Monday, July 03, 2017
Pupils 'at risk' in unregistered religious schools where children are 'beaten and study religious texts all day'
Thousands of pupils are at risk in unregistered faith schools, according to the new Ofsted boss.
Amanda Spielman has called for new powers to protect children who are forced to study religious writings from the Koran, the Talmud and Torah and the Bible "full time".
"It is clear that weaknesses in current legislation allow some organisations to teach school-aged children religious texts full time … and avoid proper scrutiny," Ms Spielman told The Sunday Times.
"Since January 2016 my inspectors have visited numerous establishments that they believe should be registered as schools. The fact that such places are able to operate and remain unregistered leaves pupils at risk."
Inspectors have discovered 286 unregistered schools in England over the past 18 months.
Less than half of them have been inspected, 36 have been issued warnings and the inspectors have not managed to gain access to the rest, The Sunday Times reported.
"We will do everything we can to make sure they comply with the law or are closed. But action is also needed to protect the children who attend these places," said Ms Spielman.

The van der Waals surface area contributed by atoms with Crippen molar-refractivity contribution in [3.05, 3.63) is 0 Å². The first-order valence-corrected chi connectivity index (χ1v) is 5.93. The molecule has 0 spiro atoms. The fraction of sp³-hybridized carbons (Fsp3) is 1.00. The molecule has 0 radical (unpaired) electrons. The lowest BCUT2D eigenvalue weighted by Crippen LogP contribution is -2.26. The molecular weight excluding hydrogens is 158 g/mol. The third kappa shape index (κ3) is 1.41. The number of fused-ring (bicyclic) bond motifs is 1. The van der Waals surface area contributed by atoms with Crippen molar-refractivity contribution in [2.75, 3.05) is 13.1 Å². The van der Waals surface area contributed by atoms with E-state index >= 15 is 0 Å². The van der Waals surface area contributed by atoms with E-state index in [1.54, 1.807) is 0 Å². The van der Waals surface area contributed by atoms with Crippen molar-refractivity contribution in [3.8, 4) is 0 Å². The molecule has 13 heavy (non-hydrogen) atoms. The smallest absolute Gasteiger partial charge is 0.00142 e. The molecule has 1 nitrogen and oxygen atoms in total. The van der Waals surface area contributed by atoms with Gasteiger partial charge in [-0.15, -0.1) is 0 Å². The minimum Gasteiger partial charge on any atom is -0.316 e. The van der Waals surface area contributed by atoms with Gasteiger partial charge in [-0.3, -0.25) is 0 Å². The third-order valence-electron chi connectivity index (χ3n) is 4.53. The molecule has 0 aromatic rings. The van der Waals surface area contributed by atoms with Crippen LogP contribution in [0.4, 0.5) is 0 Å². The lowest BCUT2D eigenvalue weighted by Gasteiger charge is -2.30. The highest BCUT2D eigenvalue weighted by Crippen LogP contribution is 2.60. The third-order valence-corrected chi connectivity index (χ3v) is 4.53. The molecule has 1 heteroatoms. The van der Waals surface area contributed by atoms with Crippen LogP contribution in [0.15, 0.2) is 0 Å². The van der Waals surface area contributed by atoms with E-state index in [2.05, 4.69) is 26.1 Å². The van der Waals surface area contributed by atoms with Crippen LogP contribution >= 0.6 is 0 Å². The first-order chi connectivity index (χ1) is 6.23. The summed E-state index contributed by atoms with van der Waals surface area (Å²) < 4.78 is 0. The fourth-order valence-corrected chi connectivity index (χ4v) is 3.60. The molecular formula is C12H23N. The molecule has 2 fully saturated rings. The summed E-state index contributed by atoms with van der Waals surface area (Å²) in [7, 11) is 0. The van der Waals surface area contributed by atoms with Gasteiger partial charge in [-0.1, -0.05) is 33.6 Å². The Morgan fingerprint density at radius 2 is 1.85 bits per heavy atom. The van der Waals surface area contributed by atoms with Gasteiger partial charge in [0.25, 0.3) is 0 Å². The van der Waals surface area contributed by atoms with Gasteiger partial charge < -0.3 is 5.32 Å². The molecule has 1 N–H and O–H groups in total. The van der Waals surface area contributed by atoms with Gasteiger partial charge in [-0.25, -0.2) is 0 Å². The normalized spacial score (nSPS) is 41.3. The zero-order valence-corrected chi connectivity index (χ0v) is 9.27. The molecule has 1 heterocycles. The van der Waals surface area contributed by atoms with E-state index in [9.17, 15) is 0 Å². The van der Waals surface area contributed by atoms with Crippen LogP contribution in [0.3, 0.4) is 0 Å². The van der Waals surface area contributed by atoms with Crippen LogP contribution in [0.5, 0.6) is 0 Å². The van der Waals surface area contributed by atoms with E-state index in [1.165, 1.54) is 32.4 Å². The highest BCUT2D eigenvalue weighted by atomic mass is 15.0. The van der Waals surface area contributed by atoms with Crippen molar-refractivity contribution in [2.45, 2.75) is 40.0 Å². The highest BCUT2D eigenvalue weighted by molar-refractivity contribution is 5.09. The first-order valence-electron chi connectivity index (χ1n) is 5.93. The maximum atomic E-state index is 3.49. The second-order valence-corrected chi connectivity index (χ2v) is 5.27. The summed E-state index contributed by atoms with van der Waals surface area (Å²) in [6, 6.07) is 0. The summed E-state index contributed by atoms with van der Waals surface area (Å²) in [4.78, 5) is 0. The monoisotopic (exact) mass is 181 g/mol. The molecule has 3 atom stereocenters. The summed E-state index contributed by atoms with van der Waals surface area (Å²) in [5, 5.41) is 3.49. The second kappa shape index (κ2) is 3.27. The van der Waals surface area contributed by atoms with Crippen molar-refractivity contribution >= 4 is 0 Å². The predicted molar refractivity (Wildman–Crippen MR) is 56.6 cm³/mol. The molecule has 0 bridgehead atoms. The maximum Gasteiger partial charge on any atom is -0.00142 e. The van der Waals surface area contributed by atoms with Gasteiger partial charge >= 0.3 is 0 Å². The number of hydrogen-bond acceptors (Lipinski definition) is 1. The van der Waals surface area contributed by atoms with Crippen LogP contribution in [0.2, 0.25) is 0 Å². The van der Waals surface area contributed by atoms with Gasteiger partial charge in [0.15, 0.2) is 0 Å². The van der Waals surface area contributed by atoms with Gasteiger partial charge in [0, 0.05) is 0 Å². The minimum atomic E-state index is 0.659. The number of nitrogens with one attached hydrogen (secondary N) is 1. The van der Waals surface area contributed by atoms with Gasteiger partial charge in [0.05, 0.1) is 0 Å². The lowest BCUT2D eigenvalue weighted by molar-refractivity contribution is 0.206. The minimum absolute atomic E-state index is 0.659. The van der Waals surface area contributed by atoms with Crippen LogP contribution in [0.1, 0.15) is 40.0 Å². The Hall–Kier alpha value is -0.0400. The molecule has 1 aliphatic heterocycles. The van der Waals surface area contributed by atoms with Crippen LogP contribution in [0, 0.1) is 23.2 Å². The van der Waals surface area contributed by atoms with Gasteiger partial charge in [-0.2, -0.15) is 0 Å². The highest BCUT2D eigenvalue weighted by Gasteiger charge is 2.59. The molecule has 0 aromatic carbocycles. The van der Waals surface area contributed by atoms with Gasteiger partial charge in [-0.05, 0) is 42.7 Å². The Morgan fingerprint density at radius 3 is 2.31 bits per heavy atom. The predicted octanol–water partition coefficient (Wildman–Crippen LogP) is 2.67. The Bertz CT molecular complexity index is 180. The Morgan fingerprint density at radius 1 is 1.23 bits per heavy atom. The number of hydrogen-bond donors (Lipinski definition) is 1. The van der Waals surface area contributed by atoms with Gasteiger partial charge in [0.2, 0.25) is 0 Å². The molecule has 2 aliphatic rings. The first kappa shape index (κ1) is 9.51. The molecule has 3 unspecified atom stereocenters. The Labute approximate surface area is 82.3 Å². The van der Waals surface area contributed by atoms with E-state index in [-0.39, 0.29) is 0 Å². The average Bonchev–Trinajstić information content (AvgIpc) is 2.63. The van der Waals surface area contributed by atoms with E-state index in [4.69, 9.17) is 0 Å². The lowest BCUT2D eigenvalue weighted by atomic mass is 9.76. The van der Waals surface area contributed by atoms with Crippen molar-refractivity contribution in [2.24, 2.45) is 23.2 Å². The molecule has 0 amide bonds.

Up to 6,000 pupils are taught in unregistered centres. Some schools have closed, but none of the places Ofsted recommended for prosecution have come to court.
In one Hasidic Jewish school in Stamford Hill in North London, Talmud Torah Tashbar, former pupils told the newspaper about being hit with a stick for asking questions, having a finger broken or being forced to stuff chalk or soap in their mouths.
Many pupils are registered as home-educated but attend the school during the day.
The Department for Education said: "We have given Ofsted resources to step up investigations, identify them and work with us to take whatever action is required, including closing the school or working with the police and Crown Prosecution Service as necessary.
"There are already powers in place for local authorities and the police to safeguard children and intervene where they are not receiving a suitable education. We will support them in using these powers."
Ms Spielman, speaking last month at Wellington College after the spate of terrorist attacks in London and Manchester, said pupils should be taught "British values".
They should, she said, be given the "knowledge and resilience" to combat violent rhetoric from hate preachers who "put hatred in their hearts and poison in their minds".
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